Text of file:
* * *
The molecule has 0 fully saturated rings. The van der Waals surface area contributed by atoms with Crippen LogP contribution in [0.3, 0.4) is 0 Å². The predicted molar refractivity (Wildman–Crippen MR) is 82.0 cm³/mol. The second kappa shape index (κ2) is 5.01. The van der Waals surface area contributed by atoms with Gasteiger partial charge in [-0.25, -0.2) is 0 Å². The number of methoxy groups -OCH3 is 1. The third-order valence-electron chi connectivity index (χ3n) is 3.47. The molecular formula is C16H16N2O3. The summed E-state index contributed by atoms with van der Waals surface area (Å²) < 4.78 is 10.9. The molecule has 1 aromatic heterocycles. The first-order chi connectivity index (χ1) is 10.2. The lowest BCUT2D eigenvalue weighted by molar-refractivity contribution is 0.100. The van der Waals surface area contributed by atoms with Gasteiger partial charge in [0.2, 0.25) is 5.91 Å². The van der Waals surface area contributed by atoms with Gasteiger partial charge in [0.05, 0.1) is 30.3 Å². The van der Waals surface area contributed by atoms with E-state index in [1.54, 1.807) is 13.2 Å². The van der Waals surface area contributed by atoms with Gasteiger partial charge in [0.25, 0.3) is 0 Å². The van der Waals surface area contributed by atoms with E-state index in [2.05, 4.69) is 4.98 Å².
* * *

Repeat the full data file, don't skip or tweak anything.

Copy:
The molecule has 0 fully saturated rings. The van der Waals surface area contributed by atoms with Crippen LogP contribution in [0.3, 0.4) is 0 Å². The predicted molar refractivity (Wildman–Crippen MR) is 82.0 cm³/mol. The second kappa shape index (κ2) is 5.01. The van der Waals surface area contributed by atoms with Gasteiger partial charge in [-0.25, -0.2) is 0 Å². The number of methoxy groups -OCH3 is 1. The third-order valence-electron chi connectivity index (χ3n) is 3.47. The molecular formula is C16H16N2O3. The summed E-state index contributed by atoms with van der Waals surface area (Å²) < 4.78 is 10.9. The molecule has 1 aromatic heterocycles. The first-order chi connectivity index (χ1) is 10.2. The lowest BCUT2D eigenvalue weighted by molar-refractivity contribution is 0.100. The van der Waals surface area contributed by atoms with Gasteiger partial charge in [0.2, 0.25) is 5.91 Å². The van der Waals surface area contributed by atoms with Gasteiger partial charge in [0.05, 0.1) is 30.3 Å². The van der Waals surface area contributed by atoms with E-state index in [1.54, 1.807) is 13.2 Å². The van der Waals surface area contributed by atoms with Gasteiger partial charge in [0.25, 0.3) is 0 Å². The van der Waals surface area contributed by atoms with E-state index in [2.05, 4.69) is 4.98 Å².